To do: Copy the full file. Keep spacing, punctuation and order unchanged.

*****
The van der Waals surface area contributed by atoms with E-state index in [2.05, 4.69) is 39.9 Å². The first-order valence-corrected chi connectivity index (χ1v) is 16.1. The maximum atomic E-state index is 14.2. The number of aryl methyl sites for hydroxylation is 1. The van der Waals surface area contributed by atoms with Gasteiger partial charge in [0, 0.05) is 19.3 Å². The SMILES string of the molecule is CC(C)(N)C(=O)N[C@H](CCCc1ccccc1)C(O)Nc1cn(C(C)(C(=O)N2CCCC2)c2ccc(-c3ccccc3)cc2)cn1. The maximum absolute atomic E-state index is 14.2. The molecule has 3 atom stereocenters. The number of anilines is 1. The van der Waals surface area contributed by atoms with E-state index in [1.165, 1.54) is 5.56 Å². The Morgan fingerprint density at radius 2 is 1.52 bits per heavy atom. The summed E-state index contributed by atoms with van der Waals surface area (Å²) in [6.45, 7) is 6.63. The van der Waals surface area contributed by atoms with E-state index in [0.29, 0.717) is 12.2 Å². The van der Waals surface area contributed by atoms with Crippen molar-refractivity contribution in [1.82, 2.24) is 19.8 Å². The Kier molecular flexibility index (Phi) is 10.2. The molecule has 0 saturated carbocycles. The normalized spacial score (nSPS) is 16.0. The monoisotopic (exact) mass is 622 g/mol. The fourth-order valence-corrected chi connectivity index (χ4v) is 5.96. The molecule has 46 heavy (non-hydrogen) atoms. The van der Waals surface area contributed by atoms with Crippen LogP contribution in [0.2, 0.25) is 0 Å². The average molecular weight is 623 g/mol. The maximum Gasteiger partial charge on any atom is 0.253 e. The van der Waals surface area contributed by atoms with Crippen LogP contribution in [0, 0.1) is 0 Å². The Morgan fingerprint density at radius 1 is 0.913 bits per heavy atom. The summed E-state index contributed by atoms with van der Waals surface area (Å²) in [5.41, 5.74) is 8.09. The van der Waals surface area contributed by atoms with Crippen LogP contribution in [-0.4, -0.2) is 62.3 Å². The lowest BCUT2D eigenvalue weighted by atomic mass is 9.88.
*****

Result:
The van der Waals surface area contributed by atoms with E-state index in [2.05, 4.69) is 39.9 Å². The first-order valence-corrected chi connectivity index (χ1v) is 16.1. The maximum atomic E-state index is 14.2. The number of aryl methyl sites for hydroxylation is 1. The van der Waals surface area contributed by atoms with Gasteiger partial charge in [0, 0.05) is 19.3 Å². The SMILES string of the molecule is CC(C)(N)C(=O)N[C@H](CCCc1ccccc1)C(O)Nc1cn(C(C)(C(=O)N2CCCC2)c2ccc(-c3ccccc3)cc2)cn1. The maximum absolute atomic E-state index is 14.2. The molecule has 3 atom stereocenters. The number of anilines is 1. The van der Waals surface area contributed by atoms with E-state index in [1.165, 1.54) is 5.56 Å². The Morgan fingerprint density at radius 2 is 1.52 bits per heavy atom. The summed E-state index contributed by atoms with van der Waals surface area (Å²) in [6.45, 7) is 6.63. The van der Waals surface area contributed by atoms with E-state index in [0.29, 0.717) is 12.2 Å². The van der Waals surface area contributed by atoms with Crippen molar-refractivity contribution in [1.82, 2.24) is 19.8 Å². The Kier molecular flexibility index (Phi) is 10.2. The molecule has 0 saturated carbocycles. The normalized spacial score (nSPS) is 16.0. The monoisotopic (exact) mass is 622 g/mol. The fourth-order valence-corrected chi connectivity index (χ4v) is 5.96. The molecule has 46 heavy (non-hydrogen) atoms. The van der Waals surface area contributed by atoms with Crippen LogP contribution in [0.2, 0.25) is 0 Å². The average molecular weight is 623 g/mol. The maximum Gasteiger partial charge on any atom is 0.253 e. The van der Waals surface area contributed by atoms with Crippen LogP contribution in [0, 0.1) is 0 Å². The Morgan fingerprint density at radius 1 is 0.913 bits per heavy atom. The summed E-state index contributed by atoms with van der Waals surface area (Å²) in [5.41, 5.74) is 8.09. The van der Waals surface area contributed by atoms with Crippen LogP contribution in [-0.4, -0.2) is 62.3 Å². The lowest BCUT2D eigenvalue weighted by atomic mass is 9.88.